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Oscars: What to expect from the show

Read about what the stars will eat, where it’s happening and what it will look like

Image Credit: Brian J. Ritchie/Hotsauce / Rex
Mandatory Credit: Photo by Brian J. Ritchie/Hotsauce / Rex Features (1431759an)Adele‘The Jonathan Ross Show’ TV Programme, London, Britain - 03 Sep 2011

The food: more vegan!

Hollywood’s elite will chow down on vegan pizza and kale salad in addition to the traditional smoked salmon Oscars at the annual Governor’s Ball after the Academy Awards ceremony, says celebrity chef Wolfgang Puck.

Unveiling his menu for the year’s biggest movie party, Puck said chicken pot pie with shaved black truffles, mini Kobe burgers, Japanese baby peach salad, steamed red snapper with Thai spice, tuna Nicoise and his signature gold-dusted mini-chocolate Oscars also would be served.

Puck’s menu could be the first chance for many of the 1,500 attendees to eat since breakfast, as nominees and presenters stave off food in order to squeeze in to fitted gowns and tuxedos for the televised red carpet arrivals and ceremony.

“Nobody eats lunch that day, so by nine o’clock, anybody who would be on a diet is no longer on that diet,” Puck said.

Puck, who this year is marking his 19th year catering the ball, and chef Matt Bencivenga will serve over 50 dishes from hors d’oeuvres and entrees that will be served on small plates throughout the evening.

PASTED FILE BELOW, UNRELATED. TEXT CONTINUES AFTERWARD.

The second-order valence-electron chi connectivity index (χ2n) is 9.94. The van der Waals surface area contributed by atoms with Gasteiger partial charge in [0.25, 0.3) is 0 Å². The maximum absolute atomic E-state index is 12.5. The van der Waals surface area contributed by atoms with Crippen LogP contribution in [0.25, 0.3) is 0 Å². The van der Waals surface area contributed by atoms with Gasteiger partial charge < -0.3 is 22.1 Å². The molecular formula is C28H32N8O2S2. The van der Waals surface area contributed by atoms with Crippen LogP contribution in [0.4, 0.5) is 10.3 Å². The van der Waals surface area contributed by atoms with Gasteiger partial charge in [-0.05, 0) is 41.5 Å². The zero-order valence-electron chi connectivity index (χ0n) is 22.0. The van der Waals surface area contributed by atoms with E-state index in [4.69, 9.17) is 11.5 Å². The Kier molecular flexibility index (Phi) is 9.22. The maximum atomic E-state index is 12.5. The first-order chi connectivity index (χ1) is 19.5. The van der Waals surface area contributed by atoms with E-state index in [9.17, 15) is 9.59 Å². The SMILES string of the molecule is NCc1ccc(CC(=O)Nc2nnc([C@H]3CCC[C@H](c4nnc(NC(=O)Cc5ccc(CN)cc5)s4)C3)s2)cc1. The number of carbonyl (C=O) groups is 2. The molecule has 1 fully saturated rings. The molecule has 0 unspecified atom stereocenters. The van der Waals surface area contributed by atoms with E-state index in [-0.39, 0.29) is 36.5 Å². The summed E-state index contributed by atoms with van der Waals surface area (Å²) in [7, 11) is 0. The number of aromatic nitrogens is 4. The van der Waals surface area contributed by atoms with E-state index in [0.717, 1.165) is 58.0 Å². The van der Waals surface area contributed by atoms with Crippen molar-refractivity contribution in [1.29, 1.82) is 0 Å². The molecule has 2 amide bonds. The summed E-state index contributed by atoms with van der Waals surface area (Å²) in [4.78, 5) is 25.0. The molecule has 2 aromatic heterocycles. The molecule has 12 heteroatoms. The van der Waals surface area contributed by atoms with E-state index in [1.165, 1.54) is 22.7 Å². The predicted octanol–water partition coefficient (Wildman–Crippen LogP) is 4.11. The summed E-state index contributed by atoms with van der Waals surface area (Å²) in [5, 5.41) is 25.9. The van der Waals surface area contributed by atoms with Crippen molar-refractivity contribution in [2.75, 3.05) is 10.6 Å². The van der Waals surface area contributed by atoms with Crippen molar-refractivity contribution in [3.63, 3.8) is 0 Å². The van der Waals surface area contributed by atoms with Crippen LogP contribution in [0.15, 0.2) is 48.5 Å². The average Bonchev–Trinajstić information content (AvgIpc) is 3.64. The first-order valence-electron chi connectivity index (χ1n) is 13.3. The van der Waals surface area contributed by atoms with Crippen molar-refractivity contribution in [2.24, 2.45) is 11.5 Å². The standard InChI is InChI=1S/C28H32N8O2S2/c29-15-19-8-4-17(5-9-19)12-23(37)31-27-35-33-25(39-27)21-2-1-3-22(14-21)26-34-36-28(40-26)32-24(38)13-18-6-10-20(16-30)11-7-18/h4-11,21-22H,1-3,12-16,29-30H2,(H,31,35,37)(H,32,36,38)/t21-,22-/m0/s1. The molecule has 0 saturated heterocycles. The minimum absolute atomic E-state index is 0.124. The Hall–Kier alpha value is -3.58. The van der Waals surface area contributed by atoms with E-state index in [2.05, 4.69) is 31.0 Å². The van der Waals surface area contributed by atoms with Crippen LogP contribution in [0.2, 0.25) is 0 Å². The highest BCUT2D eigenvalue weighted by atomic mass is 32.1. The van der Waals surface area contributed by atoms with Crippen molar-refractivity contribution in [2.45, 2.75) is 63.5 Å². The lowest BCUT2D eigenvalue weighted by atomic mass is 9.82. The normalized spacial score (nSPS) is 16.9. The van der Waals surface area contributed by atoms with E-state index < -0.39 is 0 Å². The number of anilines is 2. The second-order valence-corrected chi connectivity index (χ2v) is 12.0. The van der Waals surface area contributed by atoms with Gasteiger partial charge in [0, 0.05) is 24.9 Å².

The master chef told Reuters there will also be a strong focus this year on vegan dishes, including pizza, kale salad with grilled artichoke, and a beet salad with spiced walnut among others.

“If they don’t find something to eat, then they are really finicky,” joked Puck.

About 300 of Puck’s staff will be in the kitchen and 650 on the dining room floor, which will be laid out with small tables and booths to create a party atmosphere rather than a black tie dinner, according to Puck.

Puck said food preparation will start a few days before the event, with the making of dishes like smoked salmon and tortellini, but “we cook everything as if we were cooking for an intimate party of 25 — everything at the last moment.”

The set: lights, camera, action!

This year’s Oscar set designer Derek McLane didn’t have to look far for inspiration. McLane, a Tony Award-winning set designer who has crafted the scenery for such Broadway shows as ‘33 Variations’, ‘I Am My Own Wife’, ‘The Heiress’ and the upcoming ‘Breakfast at Tiffany’s’, stole an idea from his own New York apartment — an installation of 35 industrial lamps on a wall, each in its own cubbyhole, backed by an antique mirror.

“They’re all slightly different and they’re objects you wouldn’t think of as warm or romantic, but in a pattern, they create an almost lush backdrop to the room,” said McLane. “That kind of tension between an ordinary object and the patterns you can create with them is interesting.”

The designer also built multiple movable screens into the sets to incorporate film imagery and relied on materials such as aluminium and light bulbs to create looks for the show’s 12 acts.

“Show producers Neil Meron and Craig Zadan said, ‘We don’t want you to try to make this look like another Oscar show,’” he said. “‘Make this look like your own work.’ And they singled out some of the more abstract, interesting Broadway sets I’d designed. It really freed me up.”